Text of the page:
The world's leading supplier of the anti-diabetes drug insulin is withdrawing a state-of-the-art medication from Greece. Novo Nordisk, a Danish company, objects to a government decree ordering a 25% price cut in all medicines. A campaign group has condemned the move as "brutal capitalist blackmail". More than 50,000 Greeks with diabetes use Novo Nordisk's product, which is injected via an easy-to-use fountain pen-like device. A spokesman for the Danish pharmaceutical company said it was withdrawing the product from the Greek market because the price cut would force its business in Greece to run at a loss. The company was also concerned that the compulsory 25% reduction would have a knock-on effect because other countries use Greece as a key reference point for setting drug prices.
...International pharmaceutical companies are owed billions in unpaid bills. Novo Nordisk claims it is owed $36m (£24.9m) dollars by the Greek state.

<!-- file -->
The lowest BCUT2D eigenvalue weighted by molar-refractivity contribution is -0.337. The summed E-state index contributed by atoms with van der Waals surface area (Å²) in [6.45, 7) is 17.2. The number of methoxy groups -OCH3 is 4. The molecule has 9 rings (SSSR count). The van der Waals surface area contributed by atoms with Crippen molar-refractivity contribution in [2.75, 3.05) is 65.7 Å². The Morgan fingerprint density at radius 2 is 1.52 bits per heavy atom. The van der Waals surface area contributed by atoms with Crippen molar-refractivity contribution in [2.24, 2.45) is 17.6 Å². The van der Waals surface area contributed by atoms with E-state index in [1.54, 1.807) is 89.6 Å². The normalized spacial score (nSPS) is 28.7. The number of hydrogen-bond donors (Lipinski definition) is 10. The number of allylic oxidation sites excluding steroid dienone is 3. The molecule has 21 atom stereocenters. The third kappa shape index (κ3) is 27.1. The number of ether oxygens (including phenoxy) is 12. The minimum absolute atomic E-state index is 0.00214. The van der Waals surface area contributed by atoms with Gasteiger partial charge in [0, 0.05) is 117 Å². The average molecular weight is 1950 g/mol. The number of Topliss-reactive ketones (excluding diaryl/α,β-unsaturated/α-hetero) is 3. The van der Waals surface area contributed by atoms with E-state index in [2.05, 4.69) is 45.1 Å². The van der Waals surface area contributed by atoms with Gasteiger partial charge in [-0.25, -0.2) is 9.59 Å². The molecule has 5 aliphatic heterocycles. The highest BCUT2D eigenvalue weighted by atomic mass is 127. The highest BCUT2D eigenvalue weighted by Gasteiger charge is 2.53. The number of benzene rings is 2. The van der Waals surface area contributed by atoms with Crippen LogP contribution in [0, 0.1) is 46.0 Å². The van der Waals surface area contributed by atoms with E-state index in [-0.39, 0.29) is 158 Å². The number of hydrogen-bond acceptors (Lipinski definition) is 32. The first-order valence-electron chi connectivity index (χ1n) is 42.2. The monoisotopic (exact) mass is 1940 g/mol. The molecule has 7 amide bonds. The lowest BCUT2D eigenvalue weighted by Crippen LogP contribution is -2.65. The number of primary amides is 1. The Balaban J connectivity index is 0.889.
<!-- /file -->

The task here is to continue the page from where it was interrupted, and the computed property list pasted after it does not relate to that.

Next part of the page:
...
No one should…

Afghans fight invasion of Pakistan Taliban

NY Times:

After five days of fighting, the Afghan border police, supported by American helicopters, repelled a force of Pakistani Taliban who appeared to have crossed the border to try to carve out a new haven in Afghanistan’s Nuristan Province, according to Afghan officials. Meanwhile, in Paktia Province in southeastern Afghanistan, the Taliban ambushed a joint force of Afghan National Police and NATO soldiers, killing at least five Afghan police officers, provincial police officials said. The attacks not only indicated that the summer fighting season had begun, but also provided a reminder of the permeability of Afghanistan’s rugged border, which is difficult for NATO vehicles to patrol but well traveled on foot and donkey by insurgents who know their way over the high mountain passes. In Nuristan, the fighting in the Barg-e-Matal district ended with two border police officers dead, three wounded, at least three houses burned and at least 25 Taliban dead, said …

Support for more troops on border to stop illegals

Rasmussen Reports: